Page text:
PUSLINCH – Joel Stevens, a student-athlete from Puslinch, has earned a spot on the Northeast Conference’s (NEC) academic honour roll.
Stevens, who had to maintain a minimum grade point average of 3.2 in the spring semester to make the honour roll, recently finished his freshman year at Hobart College in Geneva, New York.
He plays on the Hobart Statesmen men’s lacrosse team, which competes in the NEC in Division I of the National Collegiate Athletic Association (NCAA).
Stevens grew up playing lacrosse in Guelph. He played Ontario Junior B lacrosse for the Guelph Regals and attended Centennial CVI in Guelph for his Grade 9 and 10 years, before attending Culver Military Academy in Indiana. There he led the school to a national championship in 2019.
“When I was in Grade 7, my brother, who’s at Princeton now, got recruited to Culver,” Stevens said.
“He went there for two years, and then their coach, Jon Posner, reached out to me. I was a little nervous at first, with the military and everything, but it was probably the best decision I’ve ever made.”
Stevens said many people who attend Culver don’t know what to expect going in, but since his brother was there, he already had an idea of what was in store.
“It was his senior year at the time, so he helped me out a lot,” he recalled.
“We got inspected and had to clean our rooms every single night; they had to be a certain way.”
Stevens said it wasn’t easy to leave home at age 15 for a new country.
“Lacrosse was really tough there. Going from just playing in the summer here, to having something every day for three hours really taught me a lot,” he said.
“It was all about leadership and time management. The system really taught me a lot.”
Stevens said Posner helped him reach out to a number of teams, allowing him to get onto Hobart’s radar.
His first season had a number of ups and downs, as the pandemic interfered with the conference schedule.
“Going in with COVID, it was super weird,” Stevens said.
“They had us wear these plastic shields over our masks. And we had these early morning practices, so it was cold, and we’d get out there and [the shield] would start fogging up.”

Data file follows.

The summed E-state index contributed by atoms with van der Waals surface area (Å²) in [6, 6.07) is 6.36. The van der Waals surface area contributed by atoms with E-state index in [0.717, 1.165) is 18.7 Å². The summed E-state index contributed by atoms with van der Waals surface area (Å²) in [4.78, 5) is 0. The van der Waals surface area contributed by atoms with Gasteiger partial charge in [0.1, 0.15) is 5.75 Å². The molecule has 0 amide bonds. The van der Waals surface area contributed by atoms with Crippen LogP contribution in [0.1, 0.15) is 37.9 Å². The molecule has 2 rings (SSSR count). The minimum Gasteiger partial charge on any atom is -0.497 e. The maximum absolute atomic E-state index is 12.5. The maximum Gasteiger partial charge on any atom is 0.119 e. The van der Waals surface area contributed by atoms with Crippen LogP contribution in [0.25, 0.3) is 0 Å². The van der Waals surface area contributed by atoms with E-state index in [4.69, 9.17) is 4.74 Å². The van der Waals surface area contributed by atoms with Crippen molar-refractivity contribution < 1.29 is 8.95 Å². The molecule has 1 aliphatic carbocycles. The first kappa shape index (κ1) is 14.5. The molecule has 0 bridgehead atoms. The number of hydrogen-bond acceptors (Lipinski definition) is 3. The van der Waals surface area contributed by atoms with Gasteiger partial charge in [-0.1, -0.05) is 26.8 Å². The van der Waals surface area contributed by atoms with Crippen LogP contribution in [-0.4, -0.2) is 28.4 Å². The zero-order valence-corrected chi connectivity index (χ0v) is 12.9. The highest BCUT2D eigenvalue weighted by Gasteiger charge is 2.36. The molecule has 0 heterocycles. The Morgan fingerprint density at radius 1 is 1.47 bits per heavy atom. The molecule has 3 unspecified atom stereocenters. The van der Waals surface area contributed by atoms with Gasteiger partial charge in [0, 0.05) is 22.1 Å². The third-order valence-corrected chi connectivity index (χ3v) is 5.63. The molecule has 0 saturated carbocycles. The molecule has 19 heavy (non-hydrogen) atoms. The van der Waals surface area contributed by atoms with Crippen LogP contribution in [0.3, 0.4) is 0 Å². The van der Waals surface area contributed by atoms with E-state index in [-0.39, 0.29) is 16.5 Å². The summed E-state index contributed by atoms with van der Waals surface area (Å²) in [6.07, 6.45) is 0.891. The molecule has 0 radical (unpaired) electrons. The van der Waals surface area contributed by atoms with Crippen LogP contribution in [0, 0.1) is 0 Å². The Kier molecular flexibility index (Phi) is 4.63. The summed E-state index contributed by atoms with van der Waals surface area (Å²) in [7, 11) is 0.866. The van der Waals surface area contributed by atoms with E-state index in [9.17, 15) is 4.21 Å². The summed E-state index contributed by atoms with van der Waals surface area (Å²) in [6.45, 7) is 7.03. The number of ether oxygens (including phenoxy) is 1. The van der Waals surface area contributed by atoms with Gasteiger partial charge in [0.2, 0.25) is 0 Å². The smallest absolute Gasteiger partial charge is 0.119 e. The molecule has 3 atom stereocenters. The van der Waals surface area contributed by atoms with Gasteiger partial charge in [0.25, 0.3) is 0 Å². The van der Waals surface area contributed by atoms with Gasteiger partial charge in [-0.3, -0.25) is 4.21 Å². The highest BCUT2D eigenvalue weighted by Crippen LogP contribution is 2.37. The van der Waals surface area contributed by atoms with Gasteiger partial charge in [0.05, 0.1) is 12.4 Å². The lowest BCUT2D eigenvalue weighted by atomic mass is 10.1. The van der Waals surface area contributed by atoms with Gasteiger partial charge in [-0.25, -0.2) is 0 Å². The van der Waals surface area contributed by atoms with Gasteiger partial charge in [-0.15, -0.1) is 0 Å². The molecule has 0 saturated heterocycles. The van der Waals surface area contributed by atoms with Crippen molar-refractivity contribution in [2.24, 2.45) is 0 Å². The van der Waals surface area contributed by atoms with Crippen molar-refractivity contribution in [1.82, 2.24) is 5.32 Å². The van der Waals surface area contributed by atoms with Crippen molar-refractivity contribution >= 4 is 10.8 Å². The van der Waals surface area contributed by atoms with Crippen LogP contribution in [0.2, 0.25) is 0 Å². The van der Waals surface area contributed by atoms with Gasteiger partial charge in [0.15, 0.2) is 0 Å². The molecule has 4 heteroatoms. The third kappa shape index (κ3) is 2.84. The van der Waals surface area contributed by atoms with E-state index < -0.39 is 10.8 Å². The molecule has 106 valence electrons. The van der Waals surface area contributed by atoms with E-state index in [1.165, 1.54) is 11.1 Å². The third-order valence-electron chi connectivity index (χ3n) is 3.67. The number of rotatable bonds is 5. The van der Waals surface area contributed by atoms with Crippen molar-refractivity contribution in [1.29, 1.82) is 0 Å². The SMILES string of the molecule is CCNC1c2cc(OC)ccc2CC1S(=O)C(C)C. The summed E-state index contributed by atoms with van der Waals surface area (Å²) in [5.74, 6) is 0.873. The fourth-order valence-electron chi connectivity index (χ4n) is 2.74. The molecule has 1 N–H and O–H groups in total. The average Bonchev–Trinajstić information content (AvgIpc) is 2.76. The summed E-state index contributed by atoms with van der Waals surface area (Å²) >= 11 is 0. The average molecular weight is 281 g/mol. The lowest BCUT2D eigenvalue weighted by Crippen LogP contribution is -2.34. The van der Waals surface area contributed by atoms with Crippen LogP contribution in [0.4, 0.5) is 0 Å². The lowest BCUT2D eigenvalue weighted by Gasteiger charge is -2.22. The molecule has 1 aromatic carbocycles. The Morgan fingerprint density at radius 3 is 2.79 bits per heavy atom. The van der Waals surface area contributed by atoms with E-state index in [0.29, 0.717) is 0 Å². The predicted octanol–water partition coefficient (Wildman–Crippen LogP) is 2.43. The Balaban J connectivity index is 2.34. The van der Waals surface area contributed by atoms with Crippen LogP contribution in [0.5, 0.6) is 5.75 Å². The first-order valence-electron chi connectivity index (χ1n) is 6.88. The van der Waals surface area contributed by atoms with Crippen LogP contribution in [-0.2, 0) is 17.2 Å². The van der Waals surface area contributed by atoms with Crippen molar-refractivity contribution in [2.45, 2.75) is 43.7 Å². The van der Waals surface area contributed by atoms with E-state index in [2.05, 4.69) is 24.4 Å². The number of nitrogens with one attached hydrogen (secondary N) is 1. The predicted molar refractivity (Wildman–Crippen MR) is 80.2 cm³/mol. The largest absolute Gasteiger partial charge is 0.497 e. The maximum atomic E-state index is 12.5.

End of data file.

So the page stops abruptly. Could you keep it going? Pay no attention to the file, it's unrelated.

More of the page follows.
Because of the pandemic, the team was only able to play intra-conference games, meaning they competed in just eight conference games, and one scrimmage.
“Most years, the freshmen usually play in out-of-conference games. Since we didn’t have any of them, only a handful of freshmen actually got to play this year,” he said.
However, Stevens did play in the team’s one scrimmage, and scored a goal.
“That was my highlight of the year,” he said.
The team had six wins and two losses in the regular season, and advanced to the NEC’s conference semi-finals before being eliminated.
This year, Stevens was one of 28 Hobart lacrosse athletes honoured for their academic achievements.
Stevens said at Hobart, his coach has made it clear that academics come first.
“At a lot of bigger schools, it can be hard to monitor the players, but we only have 3,000 students,” he said.
“We have smaller classrooms and the professors will let you know how you’re doing.”
Stevens said it felt great to do well academically because coming into his freshman year, he wasn’t sure what to expect.
“I think Culver really prepared me with time management and having a busy schedule,” he said.
“The only thing I struggled with was the workload. It takes a lot more time. You have to study. You can’t cram the night before; you have to make sure you’re preparing throughout the week.”
Stevens said he is looking forward to going back to Hobart in the fall for his sophomore season.
“Hopefully we’ll have a little more freedom and get to see everybody, because this year we were restricted,” he said. “I think we’ll have a really strong team this year, and I’m really excited.”
Stevens said he plans on declaring as an economics major with a double minor in French and environmental studies.